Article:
The funny thing about Bulgakov’s works being in print from Eerdmans is that I can’t imagine anyone but Orthodox caring. The theology, despite having blends of more contemporary intellectual currents which have been picked up on in Catholic and Protestant circles, is decidedly “Eastern”; it’s not in a Catholic/Protestant “key” at all. I can’t imagine a Protestant of any stripe picking up Bulgakov’s books and not being repulsed for the same reasons they would be repulsed by picking up, say, a work by Fr. Michael Pomazansky or Fr. Andrew Louth. Maybe there is more “wiggle room” for Catholics, but I have no knowledge of any Catholic theologian (even in Unia circles) picking up on anything Bulgakov wrote and running with it. Judging from the promotional blurbs on the back of the books, Fr. Sergius’s greatest contemporary admirer is Orthodox, namely David B. Hart. And even there Hart’s admiration is ambiguous; he never comes out one way or the other for “Sophiology.”

Personally, I’d be interested to know more about what Fr. Sergius was “up to,” that is, why he went down the path that he did. A man doesn’t expend that much intellectual effort (and let’s be honest, agree or disagree with him, he had a mighty intellect) for “the heck of it.” He wasn’t a typical academic; he wasn’t looking to get tenure at a university by being “original”; and by the time he arrived in Paris and penned his most notorious works, he was well embedded in the ecclesial and cultural life the Russian émigré community he threw his hat in with. There was nothing for him to “prove” except, I suppose, what he believed was right (or the truth) concerning theology. But why “Sophiology”? Even if he was sympathetic to it, he could have backed off in public; he could have left many things unsaid and still adhered to the “doctrine” or, perhaps better said, “orientation” of “Sophiology.” But he didn’t. He went public; he wrote many books; and he ended his life in controversy and turmoil. Even if you want to call him a heretic, it’s not enough to say he was a heretic for heresy’s sake; there was something else going on there.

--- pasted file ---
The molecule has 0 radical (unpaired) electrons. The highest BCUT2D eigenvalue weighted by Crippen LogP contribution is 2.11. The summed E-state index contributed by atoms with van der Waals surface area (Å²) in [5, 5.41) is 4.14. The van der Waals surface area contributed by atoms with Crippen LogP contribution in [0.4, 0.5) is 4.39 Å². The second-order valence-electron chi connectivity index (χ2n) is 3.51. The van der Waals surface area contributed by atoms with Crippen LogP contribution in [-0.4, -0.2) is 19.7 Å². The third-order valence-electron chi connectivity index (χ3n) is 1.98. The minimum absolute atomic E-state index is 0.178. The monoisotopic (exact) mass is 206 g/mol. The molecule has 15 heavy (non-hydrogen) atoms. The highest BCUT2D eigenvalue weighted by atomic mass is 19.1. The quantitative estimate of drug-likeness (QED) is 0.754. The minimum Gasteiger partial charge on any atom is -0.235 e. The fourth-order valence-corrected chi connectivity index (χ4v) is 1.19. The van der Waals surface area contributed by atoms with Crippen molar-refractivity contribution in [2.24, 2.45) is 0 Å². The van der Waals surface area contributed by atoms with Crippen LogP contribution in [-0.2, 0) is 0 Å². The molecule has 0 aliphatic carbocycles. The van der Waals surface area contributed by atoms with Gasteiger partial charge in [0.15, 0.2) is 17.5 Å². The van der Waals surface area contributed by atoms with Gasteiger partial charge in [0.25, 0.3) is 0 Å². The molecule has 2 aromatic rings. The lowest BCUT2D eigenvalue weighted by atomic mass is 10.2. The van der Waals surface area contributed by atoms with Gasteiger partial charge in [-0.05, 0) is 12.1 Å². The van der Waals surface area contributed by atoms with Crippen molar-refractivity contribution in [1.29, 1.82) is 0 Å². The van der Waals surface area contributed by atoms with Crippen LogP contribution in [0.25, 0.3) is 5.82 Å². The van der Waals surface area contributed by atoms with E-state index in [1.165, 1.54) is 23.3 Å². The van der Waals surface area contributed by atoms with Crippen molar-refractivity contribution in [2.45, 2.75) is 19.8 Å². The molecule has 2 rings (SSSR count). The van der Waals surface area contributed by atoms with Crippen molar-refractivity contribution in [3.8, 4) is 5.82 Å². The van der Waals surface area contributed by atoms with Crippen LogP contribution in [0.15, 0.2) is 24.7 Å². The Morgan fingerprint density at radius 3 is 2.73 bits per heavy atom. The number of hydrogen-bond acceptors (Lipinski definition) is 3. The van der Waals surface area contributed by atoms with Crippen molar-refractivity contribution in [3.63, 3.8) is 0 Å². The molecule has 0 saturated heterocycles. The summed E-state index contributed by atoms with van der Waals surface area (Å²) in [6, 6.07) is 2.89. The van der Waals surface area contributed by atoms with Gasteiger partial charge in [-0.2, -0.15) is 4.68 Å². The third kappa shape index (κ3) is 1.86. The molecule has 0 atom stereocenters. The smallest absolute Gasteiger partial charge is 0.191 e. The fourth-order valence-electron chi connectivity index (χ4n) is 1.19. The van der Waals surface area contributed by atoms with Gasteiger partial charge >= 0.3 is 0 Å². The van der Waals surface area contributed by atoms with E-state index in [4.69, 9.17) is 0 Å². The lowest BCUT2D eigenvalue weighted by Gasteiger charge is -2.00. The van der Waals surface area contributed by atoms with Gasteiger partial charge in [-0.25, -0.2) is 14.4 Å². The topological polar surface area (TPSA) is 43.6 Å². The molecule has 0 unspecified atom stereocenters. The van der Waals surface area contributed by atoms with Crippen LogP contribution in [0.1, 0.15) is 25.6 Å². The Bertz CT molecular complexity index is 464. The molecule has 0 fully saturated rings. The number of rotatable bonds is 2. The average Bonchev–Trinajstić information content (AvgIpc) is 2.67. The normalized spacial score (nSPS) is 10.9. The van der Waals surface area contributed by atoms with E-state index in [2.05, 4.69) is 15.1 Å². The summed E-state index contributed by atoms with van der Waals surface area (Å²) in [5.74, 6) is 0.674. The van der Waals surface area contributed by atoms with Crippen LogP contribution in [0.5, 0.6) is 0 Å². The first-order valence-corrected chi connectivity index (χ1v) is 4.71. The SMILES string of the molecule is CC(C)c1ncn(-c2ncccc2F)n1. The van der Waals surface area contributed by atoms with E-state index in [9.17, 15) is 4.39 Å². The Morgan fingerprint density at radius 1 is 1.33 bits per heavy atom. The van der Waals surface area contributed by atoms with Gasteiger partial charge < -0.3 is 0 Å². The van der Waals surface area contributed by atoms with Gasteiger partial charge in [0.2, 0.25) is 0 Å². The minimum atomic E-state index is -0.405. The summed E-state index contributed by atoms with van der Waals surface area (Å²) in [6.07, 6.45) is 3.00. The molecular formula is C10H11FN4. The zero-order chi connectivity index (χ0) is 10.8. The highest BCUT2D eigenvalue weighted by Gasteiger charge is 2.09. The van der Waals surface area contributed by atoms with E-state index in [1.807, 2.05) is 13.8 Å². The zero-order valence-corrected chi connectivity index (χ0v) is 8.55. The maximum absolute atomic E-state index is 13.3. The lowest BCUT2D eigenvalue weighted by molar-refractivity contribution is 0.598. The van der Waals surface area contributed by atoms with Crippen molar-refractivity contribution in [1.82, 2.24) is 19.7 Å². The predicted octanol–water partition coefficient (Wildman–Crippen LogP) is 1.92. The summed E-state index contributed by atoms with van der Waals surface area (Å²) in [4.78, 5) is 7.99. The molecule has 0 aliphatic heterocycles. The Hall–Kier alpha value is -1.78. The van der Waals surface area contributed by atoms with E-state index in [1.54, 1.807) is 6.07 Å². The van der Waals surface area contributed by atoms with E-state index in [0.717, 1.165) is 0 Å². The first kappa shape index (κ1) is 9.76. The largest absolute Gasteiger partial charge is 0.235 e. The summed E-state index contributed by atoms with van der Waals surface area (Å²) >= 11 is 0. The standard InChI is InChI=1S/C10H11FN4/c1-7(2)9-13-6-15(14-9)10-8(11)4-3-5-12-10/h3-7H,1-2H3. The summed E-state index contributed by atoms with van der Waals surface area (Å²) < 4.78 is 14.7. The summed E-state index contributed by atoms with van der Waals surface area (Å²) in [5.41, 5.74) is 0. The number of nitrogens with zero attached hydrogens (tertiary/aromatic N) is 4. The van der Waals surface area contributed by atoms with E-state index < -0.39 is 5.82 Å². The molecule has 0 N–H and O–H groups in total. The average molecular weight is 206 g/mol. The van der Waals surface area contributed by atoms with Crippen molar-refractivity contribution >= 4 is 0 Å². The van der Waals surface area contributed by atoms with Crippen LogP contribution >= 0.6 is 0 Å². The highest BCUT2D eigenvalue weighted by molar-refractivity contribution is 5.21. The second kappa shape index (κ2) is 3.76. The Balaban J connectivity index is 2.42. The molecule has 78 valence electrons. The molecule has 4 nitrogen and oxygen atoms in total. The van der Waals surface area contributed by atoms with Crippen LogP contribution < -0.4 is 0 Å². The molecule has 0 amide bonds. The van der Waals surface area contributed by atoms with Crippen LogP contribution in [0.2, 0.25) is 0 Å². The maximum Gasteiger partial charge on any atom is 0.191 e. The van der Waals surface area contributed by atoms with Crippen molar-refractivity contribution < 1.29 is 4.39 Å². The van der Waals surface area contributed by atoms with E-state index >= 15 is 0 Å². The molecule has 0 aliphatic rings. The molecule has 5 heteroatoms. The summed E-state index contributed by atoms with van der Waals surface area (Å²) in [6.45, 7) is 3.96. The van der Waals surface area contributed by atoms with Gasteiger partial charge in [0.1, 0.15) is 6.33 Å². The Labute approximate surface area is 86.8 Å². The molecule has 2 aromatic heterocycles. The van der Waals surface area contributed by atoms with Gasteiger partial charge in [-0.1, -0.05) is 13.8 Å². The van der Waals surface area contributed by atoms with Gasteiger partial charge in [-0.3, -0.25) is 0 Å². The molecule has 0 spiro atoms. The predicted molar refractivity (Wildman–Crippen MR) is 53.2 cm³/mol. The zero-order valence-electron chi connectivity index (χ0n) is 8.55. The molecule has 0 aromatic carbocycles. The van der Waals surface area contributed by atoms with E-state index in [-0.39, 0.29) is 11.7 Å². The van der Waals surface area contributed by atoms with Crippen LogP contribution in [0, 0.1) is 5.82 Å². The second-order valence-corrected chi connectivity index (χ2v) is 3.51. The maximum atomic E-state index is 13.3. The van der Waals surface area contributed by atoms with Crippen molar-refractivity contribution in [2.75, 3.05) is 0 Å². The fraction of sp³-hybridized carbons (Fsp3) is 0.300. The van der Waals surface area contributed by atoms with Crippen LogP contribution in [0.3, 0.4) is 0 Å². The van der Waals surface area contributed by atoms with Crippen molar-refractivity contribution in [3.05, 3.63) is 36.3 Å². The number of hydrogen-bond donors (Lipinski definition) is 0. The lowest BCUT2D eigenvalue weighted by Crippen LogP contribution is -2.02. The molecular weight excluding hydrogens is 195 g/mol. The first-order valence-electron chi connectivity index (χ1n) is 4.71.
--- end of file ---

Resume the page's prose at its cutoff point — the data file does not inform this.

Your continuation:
On a closing note, I certainly don’t believe there’s any great need to rehabilitate the man or his thought. Maybe the Eerdmans volumes will do that, particularly Churchly Joy which is comprised of Bulgakov’s sermons (none, which I can recall, ought to cause any ire). I agree with Fr. Dcn. that Bulgakov had a number of commendable personal attributes. I also have no reason to believe he engaged in his line of theology out of malice or contempt for the Church.